G. What do you think? Is this scene as it currently stands out of place where it is, even though the reason for its being here is obvious?


Now Bilbo proceeds with his adventure. This new passage is “low and roughly made”. Bilbo speculates that it is “a bit low for goblins, at least for the big ones” – the narrator contradicts him with the information that “the big ones, the orcs of the mountains” traverse their tunnels while bent low to the ground.
H. When did Bilbo become an expert in goblin types? (In the original, Bilbo does not speculate, but simply proceeds recklessly and ignorantly).

I. Is this the first time the reader is advised that goblins in The Hobbit are also known as “orcs”?

The passage changes slope from down to up, then up steeply, then it turns a corner and descends again.
J. For what reasons may we imagine that the tunnels change profile, finish (rough vs smooth construction) and direction? Are there any analogues in our real world for an underground labyrinth like this?

Bilbo sees a hint of true daylight, and runs at top speed right into an open chamber filled with sunlight coming in through a crack in a stone door left “standing open”. Blinking in the unaccustomed light, he realizes there are armed goblin guards sitting by the door, alert with “drawn swords” and “ready for anything”.
K. Why are they alert? What has been going on since the time the dwarves escaped?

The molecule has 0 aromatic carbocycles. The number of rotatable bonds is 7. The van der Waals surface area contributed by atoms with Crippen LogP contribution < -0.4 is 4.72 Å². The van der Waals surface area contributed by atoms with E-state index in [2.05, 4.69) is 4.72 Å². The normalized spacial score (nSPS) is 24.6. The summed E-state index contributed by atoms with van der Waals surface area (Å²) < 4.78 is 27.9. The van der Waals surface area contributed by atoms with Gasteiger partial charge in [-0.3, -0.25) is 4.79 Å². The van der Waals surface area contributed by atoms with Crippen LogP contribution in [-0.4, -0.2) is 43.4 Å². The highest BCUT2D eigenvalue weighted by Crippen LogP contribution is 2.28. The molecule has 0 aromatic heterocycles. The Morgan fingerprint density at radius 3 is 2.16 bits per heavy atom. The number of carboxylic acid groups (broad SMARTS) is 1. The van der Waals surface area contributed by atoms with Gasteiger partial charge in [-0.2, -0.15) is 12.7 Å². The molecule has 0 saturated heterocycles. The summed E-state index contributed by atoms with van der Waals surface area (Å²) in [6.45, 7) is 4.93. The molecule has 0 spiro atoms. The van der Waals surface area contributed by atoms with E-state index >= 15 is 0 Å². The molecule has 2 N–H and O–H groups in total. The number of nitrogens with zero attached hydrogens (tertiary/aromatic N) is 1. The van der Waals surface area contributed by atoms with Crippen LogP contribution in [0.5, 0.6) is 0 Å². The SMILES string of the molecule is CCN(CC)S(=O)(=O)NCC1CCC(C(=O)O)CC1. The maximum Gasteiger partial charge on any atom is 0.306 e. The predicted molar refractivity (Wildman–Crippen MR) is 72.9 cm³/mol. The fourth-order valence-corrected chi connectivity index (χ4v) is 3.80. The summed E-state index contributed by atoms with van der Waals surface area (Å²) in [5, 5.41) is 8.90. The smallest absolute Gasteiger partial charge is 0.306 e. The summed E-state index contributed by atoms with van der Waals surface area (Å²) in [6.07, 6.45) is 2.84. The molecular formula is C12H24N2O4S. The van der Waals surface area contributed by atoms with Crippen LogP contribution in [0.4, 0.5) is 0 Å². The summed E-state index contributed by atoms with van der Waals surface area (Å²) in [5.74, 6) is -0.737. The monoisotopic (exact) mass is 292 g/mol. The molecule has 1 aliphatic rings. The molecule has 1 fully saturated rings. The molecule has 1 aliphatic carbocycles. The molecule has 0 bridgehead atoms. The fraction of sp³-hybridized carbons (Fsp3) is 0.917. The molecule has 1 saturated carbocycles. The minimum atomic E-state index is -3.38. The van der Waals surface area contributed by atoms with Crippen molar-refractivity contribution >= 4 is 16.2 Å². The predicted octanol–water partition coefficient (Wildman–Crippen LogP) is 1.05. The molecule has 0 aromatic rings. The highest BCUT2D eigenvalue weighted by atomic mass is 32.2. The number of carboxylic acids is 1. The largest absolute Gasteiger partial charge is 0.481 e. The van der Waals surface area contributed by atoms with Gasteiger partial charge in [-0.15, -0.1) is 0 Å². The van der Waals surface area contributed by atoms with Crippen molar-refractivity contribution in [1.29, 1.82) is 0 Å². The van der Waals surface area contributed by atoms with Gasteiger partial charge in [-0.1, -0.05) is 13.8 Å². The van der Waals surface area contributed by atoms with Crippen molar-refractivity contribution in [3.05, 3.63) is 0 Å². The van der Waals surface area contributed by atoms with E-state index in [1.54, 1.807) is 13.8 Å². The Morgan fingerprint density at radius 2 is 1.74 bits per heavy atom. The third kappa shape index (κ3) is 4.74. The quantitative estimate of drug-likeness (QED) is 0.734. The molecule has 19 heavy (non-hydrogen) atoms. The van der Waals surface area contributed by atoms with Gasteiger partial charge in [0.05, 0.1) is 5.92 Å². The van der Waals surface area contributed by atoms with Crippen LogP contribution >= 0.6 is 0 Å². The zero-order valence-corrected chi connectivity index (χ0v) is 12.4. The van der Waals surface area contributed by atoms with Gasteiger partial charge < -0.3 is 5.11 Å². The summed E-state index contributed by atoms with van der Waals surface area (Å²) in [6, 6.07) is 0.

The changes that Tolkien made in this section are entirely stylistic: clarifying, editing or adding words – in short, tinkering. “A “glimmer” becomes a “glimpse”; “scuttling along” becomes “scuttling”; “he suddenly saw” becomes “suddenly he saw”.
L. When Tolkien sent his famous “specimen of rewriting” of this chapter of The Hobbit (Letter #111) to coordinate it with his later work in LotR, were these smaller changes part of that?

M. Would Tolkien have similarly tweaked all of The Hobbit for vocabulary and style, had he known the publishers would be so accommodating?


The Goblins see him before he sees them, and they rush at him with murderous glee. Somehow – was it “an accident, or a last trick of the ring before it took a new master” – he is not wearing it any more.
N. Why ascribe consciousness to the ring now, when it never shows such a characteristic again?

O. What is the point of the ring’s “trick”, if such it was? Does it want to be found by the goblins, or doesn’t it?

Bilbo suddenly feels that same Gollum-feeling of “misery” that he sensed before when sparing the creature’s life. Rather than draw his sword, he puts both his hands in his pockets, and the ring “slipped on his finger” so that he vanishes before the goblins’ eyes. He did not even have to manipulate it.